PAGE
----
Fan’s View No.36 – Fleetwood & Walsall

Article by Paul Beasley

This has without a doubt been a long hard season. When it is all over we will have played 62 games comprised of 46 in the League, 8 in the Checkatrade, 6 in the F.A Cup and 2 in the EFL Cup. I doubt any club will have played more. If Manchester United get through to the Europa League Final they will only have reached 61. They have the size and depth of squad to make coping with so many games a breeze. Our squad is of course rather smaller. No wonder there’s evidence of both physical and mental fatigue now showing in our play. And it’s spread to me. I’ve thoroughly enjoyed this campaign but am ready for a rest. This is the first time I’ve really had to motivate myself to write the Fan’s View but having come this far without missing one, quitting now would seem wrong.



Poorest away following of the season?

The Fleetwood / Rosler approach and the performance of the officials are two key topics at the forefront of any discussion on this game. However for starters I’m going to put them to one side and cut to the chase.  There was confirmation here that we are, without a doubt, not good enough to achieve a play-off spot. Whilst it is still a realistic possibility, even if a very long shot, it would be wrong to not “believe”.  But after this we’re even behind Bristol Rovers and Rochdale having played the same number of matches.

After the game one bloke in the toilets commented “we were never anywhere near the play-offs”. Whilst not actually true, he was kind of right. I don’t think we ever got into a position where our number of wins compared with losses was greater than two. That is not play-off form although our low number of draws did help in this regard.

Even a few weeks back to have got into the top six we needed to have gone on a decent run of consecutive wins. But that is just not something we do. We’ve only managed to rack up three on the bounce once this season. Furthermore we’ve only won twice in a row three times. Our mediocre home form is obviously a big factor in this.

There were times here when we did play some decent football but it was a display with many mistakes and depressingly I don’t think we gave their keeper one shot to save in the second half.  We just did not have any physical presence up top.

When it was obvious that the approach of the visitors was triumphing over ours we had no plan B. That is a criticism levelled at Mapp – he won’t or can’t change things. If his style of passing football eventually wins out then he will deserve all the plaudits that will come his way. After all he took a while to suss out League Two and this is our first season back up a level so he will be looking and learning all the time. The selection of Canice Carroll hinted at experimentation and the possibility that deep down Mapp had reasoned that the play-offs were beyond us and / or if we were to go up we wouldn’t be ready for the challenges of the Championship.

It was also interesting that Carroll, who will not be 19 until next year, was selected ahead of Christian Ribiero who is nine years his senior and was brought into the club to fill the right back slot.

I thought our youngster had a decent enough debut but doubted he was really man of the match. But who else was there? With no stand outs, why not?

It was Carroll who gave away the penalty in the 4th minute from which Fleetwood took the lead. It was a clumsy tangle and probably the correct decision but I was left wondering whether the spot would have been pointed at if it had been the other way round. In the 16th minute Marvin Johnson didn’t win a penalty.

By then we were all square so who knows how things would have ended up if Chris Maguire had been given the opportunity to give us the lead from 12 yards.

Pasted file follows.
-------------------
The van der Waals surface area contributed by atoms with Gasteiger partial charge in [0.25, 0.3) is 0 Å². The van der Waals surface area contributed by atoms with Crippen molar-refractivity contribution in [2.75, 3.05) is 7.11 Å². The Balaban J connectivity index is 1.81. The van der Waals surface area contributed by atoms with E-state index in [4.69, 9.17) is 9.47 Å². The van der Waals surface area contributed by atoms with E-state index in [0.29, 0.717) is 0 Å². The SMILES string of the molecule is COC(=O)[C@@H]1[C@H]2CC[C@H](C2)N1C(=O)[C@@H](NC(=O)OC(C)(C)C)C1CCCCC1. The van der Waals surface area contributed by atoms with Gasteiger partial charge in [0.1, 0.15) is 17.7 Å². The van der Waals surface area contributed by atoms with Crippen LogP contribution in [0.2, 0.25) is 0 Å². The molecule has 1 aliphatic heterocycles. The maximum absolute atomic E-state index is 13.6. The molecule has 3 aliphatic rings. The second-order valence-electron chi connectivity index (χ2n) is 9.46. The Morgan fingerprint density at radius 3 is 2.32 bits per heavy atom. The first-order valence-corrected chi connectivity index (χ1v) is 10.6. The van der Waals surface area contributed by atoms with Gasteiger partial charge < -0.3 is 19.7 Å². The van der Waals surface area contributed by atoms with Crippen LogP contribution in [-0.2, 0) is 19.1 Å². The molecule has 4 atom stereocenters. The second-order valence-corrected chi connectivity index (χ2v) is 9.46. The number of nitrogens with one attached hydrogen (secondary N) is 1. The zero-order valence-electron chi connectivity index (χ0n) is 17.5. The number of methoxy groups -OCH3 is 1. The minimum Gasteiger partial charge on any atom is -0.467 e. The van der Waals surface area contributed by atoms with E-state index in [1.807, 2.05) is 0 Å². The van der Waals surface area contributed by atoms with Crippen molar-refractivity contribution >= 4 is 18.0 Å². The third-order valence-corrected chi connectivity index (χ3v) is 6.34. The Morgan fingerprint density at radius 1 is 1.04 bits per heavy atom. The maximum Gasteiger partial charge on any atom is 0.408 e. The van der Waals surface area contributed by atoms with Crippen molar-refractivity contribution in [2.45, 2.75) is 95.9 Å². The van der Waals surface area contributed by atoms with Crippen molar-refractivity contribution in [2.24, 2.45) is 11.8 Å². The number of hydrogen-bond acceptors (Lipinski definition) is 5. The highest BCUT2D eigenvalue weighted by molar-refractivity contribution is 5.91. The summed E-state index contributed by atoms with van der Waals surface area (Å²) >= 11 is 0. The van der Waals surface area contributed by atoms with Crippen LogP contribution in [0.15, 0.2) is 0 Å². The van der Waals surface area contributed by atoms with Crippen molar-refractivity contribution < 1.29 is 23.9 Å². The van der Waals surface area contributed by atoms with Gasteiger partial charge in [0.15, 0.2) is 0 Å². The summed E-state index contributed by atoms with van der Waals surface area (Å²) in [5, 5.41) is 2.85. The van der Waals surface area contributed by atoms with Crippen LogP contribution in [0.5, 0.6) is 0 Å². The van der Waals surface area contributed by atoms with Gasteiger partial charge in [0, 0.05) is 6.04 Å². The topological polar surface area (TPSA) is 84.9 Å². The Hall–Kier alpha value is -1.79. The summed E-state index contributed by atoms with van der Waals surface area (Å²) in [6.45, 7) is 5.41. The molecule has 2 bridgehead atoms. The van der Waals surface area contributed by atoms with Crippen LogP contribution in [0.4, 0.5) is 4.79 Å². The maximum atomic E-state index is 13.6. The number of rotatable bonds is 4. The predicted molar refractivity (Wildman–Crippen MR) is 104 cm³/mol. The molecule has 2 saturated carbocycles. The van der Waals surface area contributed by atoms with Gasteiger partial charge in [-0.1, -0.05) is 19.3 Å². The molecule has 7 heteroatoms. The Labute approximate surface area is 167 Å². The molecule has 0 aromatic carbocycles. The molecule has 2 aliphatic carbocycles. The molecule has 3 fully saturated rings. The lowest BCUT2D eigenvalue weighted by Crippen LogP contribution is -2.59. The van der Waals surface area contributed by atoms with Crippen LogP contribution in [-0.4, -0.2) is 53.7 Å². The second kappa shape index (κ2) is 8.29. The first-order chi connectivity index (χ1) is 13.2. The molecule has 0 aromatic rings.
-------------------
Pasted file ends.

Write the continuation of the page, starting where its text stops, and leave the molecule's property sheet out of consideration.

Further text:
Fleetwood were only ahead for two minutes as Curtis Nelson banged home following some pinball after a Chris Maguire corner which Dunks headed to the edge of the box for Liam Sercombe to return. (I think there’s a very strong likelihood that this will be the last time we see Sercs in an Oxford shirt. Thanks, good luck and all that. We all move on).

That goal wasn’t the signal for us to get on top. Unlike some teams we rarely (Bury) seem to put on a dominant home display or even appear to be striving to do so. Possession football in areas that don’t hurt does not equal dominance, but the stats here say we only had the ball 41% of the time and Fleetwood 59%. I can’t remember a game since we’ve been back in L1 where the ball has been in the air so much. Just because the ball is in play doesn’t mean it is in either team’s possession. (More like them 47%, us 33% and no-one 20%).

Although I wasn’t filled with confidence that we could take all three points, the longer the game stayed at 1-1 it was a case of just maybe.

A goal did arrive with about a quarter of an hour to go, but it was for Fleetwood and we only had ourselves to blame. There’s an argument that Maguire was fouled as he tried to play his way out of trouble near the corner flag but I’m not really buying it. Carroll showed for a pass but instead of playing the simple, sensible ball which could then have been cleared, Mags lost it. One pass, one cross, one header later all in a split second it was 1-2. No dicking about here. Again Dunkley wasn’t sharp enough. Any player that makes intelligent runs get the better of him most of the time.

Pushing forward for another equaliser that never looked like coming Fleetwood hit us on the break more than once. They looked super fit and full of running. With three minutes left they got another.

Nelson unconvincingly got a header on a long ball and George Glendon showed more grit and determination than the Oxford players he came up against. First he got the better of Lunny then easily got beyond Johnson who had an opportunity to put his foot through the ball.  Neither of our centre-halves was up to stopping the goal.

By dint of the fact that we deserved nothing, Fleetwood did, but their style whilst effective was at times bloody horrible. I read somewhere that they don’t usually play like this and if that is the case it tells that Uwe Rösler will adapt his team as he feels necessary to win football matches which is a rather different approach to that of Mapp.